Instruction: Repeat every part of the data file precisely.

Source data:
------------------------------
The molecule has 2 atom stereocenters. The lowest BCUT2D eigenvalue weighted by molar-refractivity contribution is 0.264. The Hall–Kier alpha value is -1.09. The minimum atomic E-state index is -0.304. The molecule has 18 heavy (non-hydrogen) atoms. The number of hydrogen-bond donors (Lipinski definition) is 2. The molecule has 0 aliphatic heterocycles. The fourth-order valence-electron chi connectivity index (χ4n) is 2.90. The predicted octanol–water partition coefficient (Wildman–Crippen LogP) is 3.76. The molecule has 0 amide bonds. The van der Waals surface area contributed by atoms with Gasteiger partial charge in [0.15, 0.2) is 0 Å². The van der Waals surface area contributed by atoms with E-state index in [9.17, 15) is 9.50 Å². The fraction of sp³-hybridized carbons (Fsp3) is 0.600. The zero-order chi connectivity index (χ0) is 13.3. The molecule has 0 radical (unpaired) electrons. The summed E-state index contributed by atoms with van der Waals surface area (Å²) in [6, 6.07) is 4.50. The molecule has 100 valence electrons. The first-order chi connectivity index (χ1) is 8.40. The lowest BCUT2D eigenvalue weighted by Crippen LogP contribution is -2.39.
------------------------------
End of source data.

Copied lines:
The molecule has 2 atom stereocenters. The lowest BCUT2D eigenvalue weighted by molar-refractivity contribution is 0.264. The Hall–Kier alpha value is -1.09. The minimum atomic E-state index is -0.304. The molecule has 18 heavy (non-hydrogen) atoms. The number of hydrogen-bond donors (Lipinski definition) is 2. The molecule has 0 aliphatic heterocycles. The fourth-order valence-electron chi connectivity index (χ4n) is 2.90. The predicted octanol–water partition coefficient (Wildman–Crippen LogP) is 3.76. The molecule has 0 amide bonds. The van der Waals surface area contributed by atoms with Gasteiger partial charge in [0.15, 0.2) is 0 Å². The van der Waals surface area contributed by atoms with E-state index in [9.17, 15) is 9.50 Å². The fraction of sp³-hybridized carbons (Fsp3) is 0.600. The zero-order chi connectivity index (χ0) is 13.3. The molecule has 0 radical (unpaired) electrons. The summed E-state index contributed by atoms with van der Waals surface area (Å²) in [6, 6.07) is 4.50. The molecule has 100 valence electrons. The first-order chi connectivity index (χ1) is 8.40. The lowest BCUT2D eigenvalue weighted by Crippen LogP contribution is -2.39.